When Ohio parents are going through a divorce, one of the most important things they will need to determine is how they will handle child support. In some cases, the parent who is responsible for paying child support may feel as though the other parent is getting a free paycheck, but the reality is that children are expensive; those expenses range from food, clothing and shelter to activities and school supplies.
It has been widely reported in Ohio and around the country that many people are financially unprepared for retirement, but figures from the Center for Retirement Research reveal that divorced individuals are in an even more precarious position. The CRR developed a retirement risk index in 2006 to find out how many households will be able to maintain their standards of living during retirement, and they discovered that the risk factor for divorced spouses was 7 percent higher than the population as a whole.
Planning for a child's college education can seem difficult and out of reach for Ohio parents, a problem that can be magnified in the case of divorce. University fees rise each year; in fact, the College Board estimates that the cost of attending college rises annually by 3 percent, an amount that can make a significant difference when dealing with tens of thousands of dollars in tuition and fees. While parents may work to develop a plan for their child's education, it is very rare for such a plan to include contingencies in the case of divorce.
The Ohio family courts talk about shared parenting instead of joint custody when it comes to children of divorced families. Parents are encouraged to work out an agreeable custody arrangement that works for the children and adults in their particular situation, instead of leaving it up to the court. The ideal plan is to work out an arrangement that meets the best interests of the child. Even if you cannot stay married to your child's parent, it is beneficial for your child to see his or her parents working together to co-parent. Here are some tips to use to help you create a co-parenting plan:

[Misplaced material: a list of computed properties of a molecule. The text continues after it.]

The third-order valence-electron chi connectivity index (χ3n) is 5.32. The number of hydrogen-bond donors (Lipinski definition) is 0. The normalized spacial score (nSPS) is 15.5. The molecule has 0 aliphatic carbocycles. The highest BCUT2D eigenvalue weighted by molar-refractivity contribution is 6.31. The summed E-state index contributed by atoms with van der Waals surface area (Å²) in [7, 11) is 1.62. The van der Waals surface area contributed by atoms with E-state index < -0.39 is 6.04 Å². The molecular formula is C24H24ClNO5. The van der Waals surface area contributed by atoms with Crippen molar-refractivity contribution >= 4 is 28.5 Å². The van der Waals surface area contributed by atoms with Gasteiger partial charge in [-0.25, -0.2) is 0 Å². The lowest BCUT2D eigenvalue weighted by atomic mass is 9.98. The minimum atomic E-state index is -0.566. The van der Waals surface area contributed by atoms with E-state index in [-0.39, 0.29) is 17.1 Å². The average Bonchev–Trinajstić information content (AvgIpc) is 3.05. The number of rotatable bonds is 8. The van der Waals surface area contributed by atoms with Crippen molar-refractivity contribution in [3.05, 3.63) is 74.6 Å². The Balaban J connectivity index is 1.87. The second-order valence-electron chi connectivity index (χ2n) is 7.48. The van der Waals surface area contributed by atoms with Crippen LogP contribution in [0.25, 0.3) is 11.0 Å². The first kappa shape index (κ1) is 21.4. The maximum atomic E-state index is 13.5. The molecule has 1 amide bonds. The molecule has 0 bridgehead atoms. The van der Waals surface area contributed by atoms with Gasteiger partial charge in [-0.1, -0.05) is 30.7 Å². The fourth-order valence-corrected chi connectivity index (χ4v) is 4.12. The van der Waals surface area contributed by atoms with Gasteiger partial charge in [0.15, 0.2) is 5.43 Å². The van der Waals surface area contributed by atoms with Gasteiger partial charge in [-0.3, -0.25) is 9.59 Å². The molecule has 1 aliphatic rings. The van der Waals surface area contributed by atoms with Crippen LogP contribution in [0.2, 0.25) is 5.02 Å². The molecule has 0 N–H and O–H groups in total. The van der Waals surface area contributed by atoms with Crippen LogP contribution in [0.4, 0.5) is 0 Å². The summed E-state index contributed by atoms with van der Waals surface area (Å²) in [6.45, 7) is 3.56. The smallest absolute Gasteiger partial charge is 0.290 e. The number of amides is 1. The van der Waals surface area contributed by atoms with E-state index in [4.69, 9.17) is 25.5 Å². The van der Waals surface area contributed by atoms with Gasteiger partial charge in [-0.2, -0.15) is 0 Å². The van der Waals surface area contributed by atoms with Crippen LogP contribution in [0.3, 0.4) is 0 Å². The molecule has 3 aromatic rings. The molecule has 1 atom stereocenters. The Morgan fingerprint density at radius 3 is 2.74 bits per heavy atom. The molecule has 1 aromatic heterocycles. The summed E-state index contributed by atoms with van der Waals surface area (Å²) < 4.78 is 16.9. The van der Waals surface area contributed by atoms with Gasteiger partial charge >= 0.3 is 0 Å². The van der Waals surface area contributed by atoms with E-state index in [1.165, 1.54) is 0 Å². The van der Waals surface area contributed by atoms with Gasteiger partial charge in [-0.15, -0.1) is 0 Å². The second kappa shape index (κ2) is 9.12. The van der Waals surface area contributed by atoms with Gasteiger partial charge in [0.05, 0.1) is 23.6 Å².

The decision to divorce is a serious one, hopefully made with careful consideration for all parties involved, especially the children. According to Scientific America, about 1.5 million children in the United States are affected by divorce. Fortunately, the vast majority of these children do recover with time, love and support. Research finds that while children of divorce generally do well, they do even better when parents minimize their kids' exposure to the conflict of divorce. While you can't keep children from knowing about the upcoming separation, you can help them understand what is happening.